Church of England cathedrals provide 6,065 full time jobs and are visited by 9.5 million tourists.
In a report into the economic and social value of the C of E's 42 cathedrals, their worth to local people and local economy was noted.
For example, over 90 per cent of the 127 people employed by Liverpool Cathedral in 2019 lived within the city and the cathedral tries to fill all roles locally where possible. The cathedral also recently renegotiated its catering contract for the cathedral restaurant and any corporate events, giving it to a locally based company. The cathedral shop also supports local artists through its products.
In terms of entertainment, in 2019 cathedrals collectively hosted 9,580 music, heritage, arts and culture events (such as Liverpool Cathedral, pictured) - as well as film shoots for The Crown, Doctor Who and Avengers: Endgame.
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The historic venues also provide volunteering posts for 15,400 people who gave 906,000 hours of their time. They welcomed more than 14.6 million visits, 308,000 by schoolchildren and 9.5 million tourists.
The report also details the outreach that Cathedrals do, such as food banks and activities for children and older people.
During Covid-19, visitor numbers slumped by 75 per cent compared to 2019, spend was down proportionately and over 70 per cent of cathedral staff were furloughed.
The fall in visitor numbers has had a significant effect on cathedrals' income, particularly ones more dependent on the visitor economy.
Closure and restrictions on congregation size also meant fewer people attended services in the cathedral, down from a midweek average of 362 adults and 108 children in 2019, to 84 and 25 respectively in 2020, leading to a drop in congregational giving too.
But the research also found that Covid-19 prompted creative opportunities; new services like food deliveries, shopping and online pastoral support developed, digital technologies enabled cathedrals to reach more people and host online initiatives such as prayer walls, virtual candle lighting, tours and pilgrim trails.
The Bishop of Bristol, Right Rev Viv Faull, the Church of England's lead Bishop for cathedrals and church buildings, said:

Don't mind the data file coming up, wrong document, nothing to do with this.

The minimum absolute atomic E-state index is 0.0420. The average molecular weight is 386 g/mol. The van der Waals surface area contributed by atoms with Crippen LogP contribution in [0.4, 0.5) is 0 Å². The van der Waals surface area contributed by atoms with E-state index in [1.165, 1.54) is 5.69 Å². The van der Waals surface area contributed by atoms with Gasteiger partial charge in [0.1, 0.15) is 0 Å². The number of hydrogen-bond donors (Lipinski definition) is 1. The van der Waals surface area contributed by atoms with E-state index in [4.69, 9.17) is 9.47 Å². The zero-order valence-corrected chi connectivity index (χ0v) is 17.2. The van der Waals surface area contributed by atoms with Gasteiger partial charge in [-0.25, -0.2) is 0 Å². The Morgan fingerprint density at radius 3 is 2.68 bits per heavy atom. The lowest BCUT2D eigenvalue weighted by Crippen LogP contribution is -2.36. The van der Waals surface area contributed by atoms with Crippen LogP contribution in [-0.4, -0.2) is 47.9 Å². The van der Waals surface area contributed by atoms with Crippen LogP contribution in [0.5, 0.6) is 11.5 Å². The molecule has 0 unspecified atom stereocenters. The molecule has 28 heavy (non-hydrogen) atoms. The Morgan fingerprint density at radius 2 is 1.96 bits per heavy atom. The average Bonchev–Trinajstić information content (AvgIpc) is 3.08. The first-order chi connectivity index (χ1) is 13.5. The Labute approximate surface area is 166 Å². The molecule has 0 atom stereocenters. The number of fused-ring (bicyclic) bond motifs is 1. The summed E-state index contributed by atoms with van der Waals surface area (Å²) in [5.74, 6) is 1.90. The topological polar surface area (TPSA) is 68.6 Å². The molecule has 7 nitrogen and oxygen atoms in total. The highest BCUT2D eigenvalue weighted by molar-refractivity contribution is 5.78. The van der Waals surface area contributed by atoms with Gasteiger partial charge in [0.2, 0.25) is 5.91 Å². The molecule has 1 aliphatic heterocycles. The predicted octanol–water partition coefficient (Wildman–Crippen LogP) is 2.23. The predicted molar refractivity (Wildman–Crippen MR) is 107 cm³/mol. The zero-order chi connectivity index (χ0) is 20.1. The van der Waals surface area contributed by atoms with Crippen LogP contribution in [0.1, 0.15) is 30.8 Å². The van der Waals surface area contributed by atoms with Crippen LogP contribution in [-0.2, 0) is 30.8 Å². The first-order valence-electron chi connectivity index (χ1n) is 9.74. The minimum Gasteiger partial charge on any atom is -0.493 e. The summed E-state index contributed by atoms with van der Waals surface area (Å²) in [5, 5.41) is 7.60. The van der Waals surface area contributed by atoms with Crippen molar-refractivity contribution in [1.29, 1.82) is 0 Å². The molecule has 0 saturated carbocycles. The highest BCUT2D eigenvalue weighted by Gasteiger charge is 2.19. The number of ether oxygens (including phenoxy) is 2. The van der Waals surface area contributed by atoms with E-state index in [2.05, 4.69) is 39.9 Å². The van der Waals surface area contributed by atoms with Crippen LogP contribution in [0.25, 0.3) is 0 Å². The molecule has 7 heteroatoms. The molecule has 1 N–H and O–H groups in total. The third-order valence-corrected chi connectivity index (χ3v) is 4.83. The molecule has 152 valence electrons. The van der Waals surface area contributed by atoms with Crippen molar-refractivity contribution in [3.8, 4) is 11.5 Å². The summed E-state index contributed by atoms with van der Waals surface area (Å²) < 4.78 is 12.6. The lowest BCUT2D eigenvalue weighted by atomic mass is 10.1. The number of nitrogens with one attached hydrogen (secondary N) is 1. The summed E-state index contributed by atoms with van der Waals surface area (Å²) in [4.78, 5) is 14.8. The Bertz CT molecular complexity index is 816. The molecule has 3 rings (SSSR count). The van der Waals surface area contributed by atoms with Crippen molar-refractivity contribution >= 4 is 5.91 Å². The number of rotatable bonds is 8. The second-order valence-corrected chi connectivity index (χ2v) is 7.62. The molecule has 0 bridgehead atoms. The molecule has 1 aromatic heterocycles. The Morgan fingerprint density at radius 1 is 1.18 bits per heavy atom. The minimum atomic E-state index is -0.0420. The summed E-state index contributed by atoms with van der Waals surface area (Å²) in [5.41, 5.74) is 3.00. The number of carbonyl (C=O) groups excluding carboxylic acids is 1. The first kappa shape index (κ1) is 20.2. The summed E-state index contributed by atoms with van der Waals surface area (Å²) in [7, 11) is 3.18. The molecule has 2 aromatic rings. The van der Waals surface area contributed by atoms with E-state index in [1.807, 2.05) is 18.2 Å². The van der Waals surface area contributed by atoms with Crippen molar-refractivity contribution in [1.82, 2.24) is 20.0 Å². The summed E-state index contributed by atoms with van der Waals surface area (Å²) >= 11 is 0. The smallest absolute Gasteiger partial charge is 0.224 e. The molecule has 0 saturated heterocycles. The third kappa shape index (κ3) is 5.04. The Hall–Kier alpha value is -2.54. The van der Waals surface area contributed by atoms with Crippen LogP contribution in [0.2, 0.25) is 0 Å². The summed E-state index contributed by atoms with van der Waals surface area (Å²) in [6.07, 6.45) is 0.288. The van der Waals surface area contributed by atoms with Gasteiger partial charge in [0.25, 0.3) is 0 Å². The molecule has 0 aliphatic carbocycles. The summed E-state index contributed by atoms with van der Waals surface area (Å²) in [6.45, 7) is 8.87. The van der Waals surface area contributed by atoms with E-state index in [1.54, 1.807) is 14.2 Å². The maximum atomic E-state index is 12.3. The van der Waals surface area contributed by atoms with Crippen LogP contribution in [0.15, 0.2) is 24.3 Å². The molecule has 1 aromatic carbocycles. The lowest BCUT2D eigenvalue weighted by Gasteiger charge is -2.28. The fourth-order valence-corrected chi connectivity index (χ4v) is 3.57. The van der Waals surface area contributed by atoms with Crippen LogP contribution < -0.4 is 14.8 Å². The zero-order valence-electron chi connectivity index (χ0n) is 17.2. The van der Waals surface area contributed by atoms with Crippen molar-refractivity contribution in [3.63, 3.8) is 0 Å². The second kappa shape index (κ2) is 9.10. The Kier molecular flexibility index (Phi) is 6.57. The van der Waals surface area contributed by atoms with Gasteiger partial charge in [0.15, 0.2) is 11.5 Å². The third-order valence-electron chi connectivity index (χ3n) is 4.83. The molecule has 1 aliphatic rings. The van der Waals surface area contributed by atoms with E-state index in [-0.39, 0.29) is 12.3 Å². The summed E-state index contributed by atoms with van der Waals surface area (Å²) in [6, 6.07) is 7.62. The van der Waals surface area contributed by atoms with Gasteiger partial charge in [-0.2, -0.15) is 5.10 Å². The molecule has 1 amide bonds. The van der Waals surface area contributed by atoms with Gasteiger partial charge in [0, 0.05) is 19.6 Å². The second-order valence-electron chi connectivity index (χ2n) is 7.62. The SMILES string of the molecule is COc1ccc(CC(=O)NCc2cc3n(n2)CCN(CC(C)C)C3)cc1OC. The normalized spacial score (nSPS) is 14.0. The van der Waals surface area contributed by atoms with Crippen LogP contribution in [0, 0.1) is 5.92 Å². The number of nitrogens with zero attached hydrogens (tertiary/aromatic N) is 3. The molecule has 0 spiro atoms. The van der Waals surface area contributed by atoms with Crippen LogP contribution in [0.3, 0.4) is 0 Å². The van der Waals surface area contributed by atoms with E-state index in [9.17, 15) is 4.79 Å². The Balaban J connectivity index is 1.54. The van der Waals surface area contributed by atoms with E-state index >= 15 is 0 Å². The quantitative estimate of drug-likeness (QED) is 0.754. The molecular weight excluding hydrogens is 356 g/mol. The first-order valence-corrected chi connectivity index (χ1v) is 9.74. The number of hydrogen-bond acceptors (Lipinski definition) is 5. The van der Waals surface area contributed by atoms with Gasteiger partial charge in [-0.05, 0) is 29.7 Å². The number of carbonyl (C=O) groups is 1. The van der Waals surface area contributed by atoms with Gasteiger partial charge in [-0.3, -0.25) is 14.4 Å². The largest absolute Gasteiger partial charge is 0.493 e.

"This report comprehensively demonstrates the value and importance of our nation's cathedrals, not only to those who worship in them but to their whole community.
"They are beacons in their cities and counties, at the heart of our civic life, centres for arts and heritage and bringing increasing numbers to faith.
"While the pre-Covid growth in many areas indicated in this report is very encouraging, the report also highlights the significant losses and cutbacks that have been necessary to meet the challenges of the past year.
"Cathedrals are not alone in the challenges faced, however this is a timely reminder of all they offer which justifies the support they have already received, for which we are grateful.
"It is imperative this support continues to help cathedrals to grow back and to develop all they offer to their communities and economies."
The Very Revd Adrian Dorber, chair of the Association of English Cathedrals, said:
"Cathedrals stand at the heart of their communities and regions - places of faith and worship, welcome and service, wonder and education. By our welcoming and inclusive ethos, millions are drawn to our cathedrals every year. It is touching to receive so much public attention and endorsement. We have, though, been badly affected by the pandemic; the data proves that very clearly. But we've risen to new challenges. We've gone digital, streamed our services, and reached out to provide practical and spiritual care to be beacons of hope in tough times.
"This study gives the evidence of our impact as sacred spaces and places of compassion, community and solace. England's cathedrals are resources for our local communities and the nation," he added.